The contracts – worth around £2bn – will see the partners design, build, and maintain a fleet of 54 trains for the megaproject.
Manufacture of the 200-metre long trains is set to begin in 2025, HS2 Ltd said in a statement.
The first train is expected to roll off the production line around 2027. Following a rigorous process of testing and commissioning, the first passengers are expected to be carried between 2029 and 2033.
The trains will be built for the first section of track from London Euston station to Birmingham in central England.
They will also run on the existing network to places such as Glasgow, Liverpool, Manchester, and the North West.
Building on the latest technology from the Japanese Shinkansen ‘bullet train’ and European high-speed network, they will be some of the fastest, quietest, and most energy efficient high-speed trains operating anywhere in the world.
Mark Thurston, HS2 Ltd chief executive, said: “Today is a massive day for HS2. The trains that will be built in Derby, Newton Aycliffe and Crewe will transform rail travel – offering passengers unparalleled levels of reliability, speed and comfort and help in the fight against climate change.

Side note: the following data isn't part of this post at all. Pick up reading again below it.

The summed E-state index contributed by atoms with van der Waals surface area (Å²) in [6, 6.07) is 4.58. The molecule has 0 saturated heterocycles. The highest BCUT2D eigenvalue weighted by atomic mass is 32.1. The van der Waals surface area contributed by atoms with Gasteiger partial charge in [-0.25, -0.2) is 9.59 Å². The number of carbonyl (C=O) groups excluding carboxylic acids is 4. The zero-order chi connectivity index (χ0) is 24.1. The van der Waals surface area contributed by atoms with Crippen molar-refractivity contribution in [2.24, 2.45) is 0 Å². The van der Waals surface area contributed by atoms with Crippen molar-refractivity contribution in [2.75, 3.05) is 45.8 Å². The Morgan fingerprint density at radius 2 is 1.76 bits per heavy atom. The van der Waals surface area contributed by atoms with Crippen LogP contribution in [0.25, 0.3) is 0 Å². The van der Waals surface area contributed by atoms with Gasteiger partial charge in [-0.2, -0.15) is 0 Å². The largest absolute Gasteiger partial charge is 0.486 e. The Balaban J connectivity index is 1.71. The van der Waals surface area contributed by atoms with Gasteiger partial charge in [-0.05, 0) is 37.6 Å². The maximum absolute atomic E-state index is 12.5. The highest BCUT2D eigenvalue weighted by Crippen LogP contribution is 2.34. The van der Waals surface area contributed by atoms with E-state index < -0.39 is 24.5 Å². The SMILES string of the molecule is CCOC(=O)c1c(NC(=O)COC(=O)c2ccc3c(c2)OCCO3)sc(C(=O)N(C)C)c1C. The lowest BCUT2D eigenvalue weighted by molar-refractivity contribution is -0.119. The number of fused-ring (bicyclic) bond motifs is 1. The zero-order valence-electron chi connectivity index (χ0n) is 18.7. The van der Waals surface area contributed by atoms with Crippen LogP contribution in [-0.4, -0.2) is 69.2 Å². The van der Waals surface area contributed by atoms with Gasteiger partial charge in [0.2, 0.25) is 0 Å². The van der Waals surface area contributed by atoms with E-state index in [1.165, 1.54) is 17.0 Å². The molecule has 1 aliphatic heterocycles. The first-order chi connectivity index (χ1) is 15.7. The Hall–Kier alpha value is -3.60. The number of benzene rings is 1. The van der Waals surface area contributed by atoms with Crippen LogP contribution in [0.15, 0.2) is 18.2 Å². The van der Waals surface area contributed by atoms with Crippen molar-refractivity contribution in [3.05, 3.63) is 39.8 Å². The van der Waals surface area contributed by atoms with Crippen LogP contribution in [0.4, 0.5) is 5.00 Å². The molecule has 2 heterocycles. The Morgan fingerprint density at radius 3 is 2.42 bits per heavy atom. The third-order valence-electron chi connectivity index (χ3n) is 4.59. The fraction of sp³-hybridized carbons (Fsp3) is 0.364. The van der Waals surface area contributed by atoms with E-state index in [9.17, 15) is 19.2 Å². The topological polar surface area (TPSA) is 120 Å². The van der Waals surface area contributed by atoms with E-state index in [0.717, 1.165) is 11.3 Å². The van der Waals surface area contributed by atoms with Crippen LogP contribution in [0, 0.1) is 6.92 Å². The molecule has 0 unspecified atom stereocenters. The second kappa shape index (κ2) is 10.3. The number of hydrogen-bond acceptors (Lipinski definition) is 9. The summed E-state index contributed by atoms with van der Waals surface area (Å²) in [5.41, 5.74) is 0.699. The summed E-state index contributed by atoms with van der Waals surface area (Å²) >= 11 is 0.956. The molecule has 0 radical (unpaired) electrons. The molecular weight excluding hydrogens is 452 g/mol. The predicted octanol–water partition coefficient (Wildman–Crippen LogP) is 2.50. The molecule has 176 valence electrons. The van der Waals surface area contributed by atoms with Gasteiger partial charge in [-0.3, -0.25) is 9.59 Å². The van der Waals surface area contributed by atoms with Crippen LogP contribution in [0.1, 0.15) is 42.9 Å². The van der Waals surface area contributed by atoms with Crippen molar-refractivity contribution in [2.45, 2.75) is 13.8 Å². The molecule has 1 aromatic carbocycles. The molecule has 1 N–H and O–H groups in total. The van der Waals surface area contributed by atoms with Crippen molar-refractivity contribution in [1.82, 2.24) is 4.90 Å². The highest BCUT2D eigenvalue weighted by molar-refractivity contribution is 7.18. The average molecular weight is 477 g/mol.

“I’d like to congratulate Alstom and Hitachi and I look forward to working with them as together we bring these exciting new trains to passengers across the UK.”
Andrew Barr, Hitachi Rail chief executive, said: “We are excited to be pioneering the next generation of high speed rail in the UK as part of our joint venture with Alstom.
“This British-built bullet train will be the fastest in Europe, and I am proud of the role that Hitachi will play in helping to improve mobility in the UK through this project.”
Nick Crossfield, Alstom managing director, UK & Ireland, added: “HS2 is a once-in-a-generation opportunity to transform Britain by building a sustainable transport system fit for the 21st Century.
“I am delighted that Alstom’s joint venture with Hitachi Rail has been selected to develop, build and maintain in Britain the next generation of high-speed trains.”
Alongside design, manufacturing and testing, the contracts also included 12 years of maintenance which could be extended in the future to cover the estimated 35-year life of the rolling stock. The fleet will be maintained at a new maintenance depot being built by HS2 Ltd at Washwood Heath on the outskirts of Birmingham.
Image credit: HS2
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